It is obvious that Ben’s own father, Bull, has had a tremendous impact on Ben and the man he becomes, sometimes for the worse, and sometimes for the better. As Conroy states in the book summary, “{Bull Meecham is} a man you should hate, but a man you will love,”. We can infer that Ben feels the same sort of bittersweet emotions towards his father. He resents Bull for the way he has treated their family, for the abusiveness he displays towards Lillian, for his self-righteousness and hot temper and for his ultimate excessive harshness. However, Ben also recognizes the honorable qualities that “The Great Santini” possesses: he is brave, he strives for the best, he is respected and noble and strong, and he loves his family more than they know. Conroy sugarcoats nothing when he tells the stories of Bull Meecham. The reader feels embarrassed when Bull comes to Ben’s basketball game drunk and pressures his son into fouling another player, the reader feels anger when Bull loses his temper and physically assaults Lillian or Ben. The reader feels happy for the family and for Bull when he and Lillian spoil their children with gifts on Christmas, when Bull insists on buying Mary Anne a new dress for the dance to make her feel special, when he gives Ben his jacket to show him how much he loves him. But on top of that, the reader feels pity for Bull. It is apparent that he does not know how to separate how he expresses his love for the military and its men, from how he expresses his love towards his children and wife. Mr Dacus sums it up perfectly when he advises Ben; “I’ve seen a lot of Marine fathers since I’ve been at the high school, Ben…They love their families with their hearts and souls and they wage a war against them to prove it. All your dad is doing is loving you by trying to live his life over again through you. He makes bad mistakes, but he makes them because he is part of an organization that does not tolerate substandard performance. He just sometimes forgets there’s a difference between a Marine and a son,” (387). Regardless of the events he has faced and the struggles he has pushed through, by the end of The Great Santini we see Ben Meecham becoming a man. He has not figured his whole life out yet, but we see him start to understand and evolve.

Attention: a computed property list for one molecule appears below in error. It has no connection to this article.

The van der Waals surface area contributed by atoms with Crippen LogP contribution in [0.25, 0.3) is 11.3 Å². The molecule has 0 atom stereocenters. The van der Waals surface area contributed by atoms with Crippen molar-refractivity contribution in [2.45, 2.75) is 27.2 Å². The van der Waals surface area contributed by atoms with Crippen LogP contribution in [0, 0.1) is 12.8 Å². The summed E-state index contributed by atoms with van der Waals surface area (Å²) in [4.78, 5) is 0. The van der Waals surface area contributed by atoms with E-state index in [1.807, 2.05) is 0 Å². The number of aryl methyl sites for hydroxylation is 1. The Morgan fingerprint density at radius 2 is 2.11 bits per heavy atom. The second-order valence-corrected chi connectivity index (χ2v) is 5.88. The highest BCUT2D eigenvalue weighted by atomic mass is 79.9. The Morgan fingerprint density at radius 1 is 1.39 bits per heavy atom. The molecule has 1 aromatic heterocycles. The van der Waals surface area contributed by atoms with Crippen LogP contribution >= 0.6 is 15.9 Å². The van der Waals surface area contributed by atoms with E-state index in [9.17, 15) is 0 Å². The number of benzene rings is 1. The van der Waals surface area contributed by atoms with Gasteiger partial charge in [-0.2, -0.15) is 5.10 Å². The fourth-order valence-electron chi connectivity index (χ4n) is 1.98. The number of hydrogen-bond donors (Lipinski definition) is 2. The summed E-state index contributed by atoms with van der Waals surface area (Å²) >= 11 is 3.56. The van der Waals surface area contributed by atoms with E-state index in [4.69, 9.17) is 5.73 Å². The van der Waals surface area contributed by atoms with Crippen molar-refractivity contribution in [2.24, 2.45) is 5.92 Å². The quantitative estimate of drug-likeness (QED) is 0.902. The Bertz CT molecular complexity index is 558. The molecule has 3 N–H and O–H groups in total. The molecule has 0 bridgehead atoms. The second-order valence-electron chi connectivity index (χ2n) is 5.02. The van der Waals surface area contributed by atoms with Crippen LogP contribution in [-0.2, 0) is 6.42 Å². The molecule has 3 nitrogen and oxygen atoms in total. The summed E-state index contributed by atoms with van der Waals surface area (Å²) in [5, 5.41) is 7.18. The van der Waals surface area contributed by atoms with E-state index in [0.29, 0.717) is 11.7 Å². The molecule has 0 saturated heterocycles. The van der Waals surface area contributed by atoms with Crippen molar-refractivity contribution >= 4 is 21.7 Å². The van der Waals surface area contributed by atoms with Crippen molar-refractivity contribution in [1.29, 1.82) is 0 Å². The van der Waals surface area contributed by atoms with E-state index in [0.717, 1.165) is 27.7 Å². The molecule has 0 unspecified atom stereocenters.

Bull, who arguably has the most vested interest in Ben out of anyone in Ben’s life, was never able to see his son become a man. But perhaps the worst tragedy of all- the loss of his father- allowed Ben to appreciate the good qualities in “The Great Santini” more than he ever could before. The good and the bad that Ben had to see from the people closest to him (Lillian, Mr Dacus, and Bull) are what formed him into the man that he is.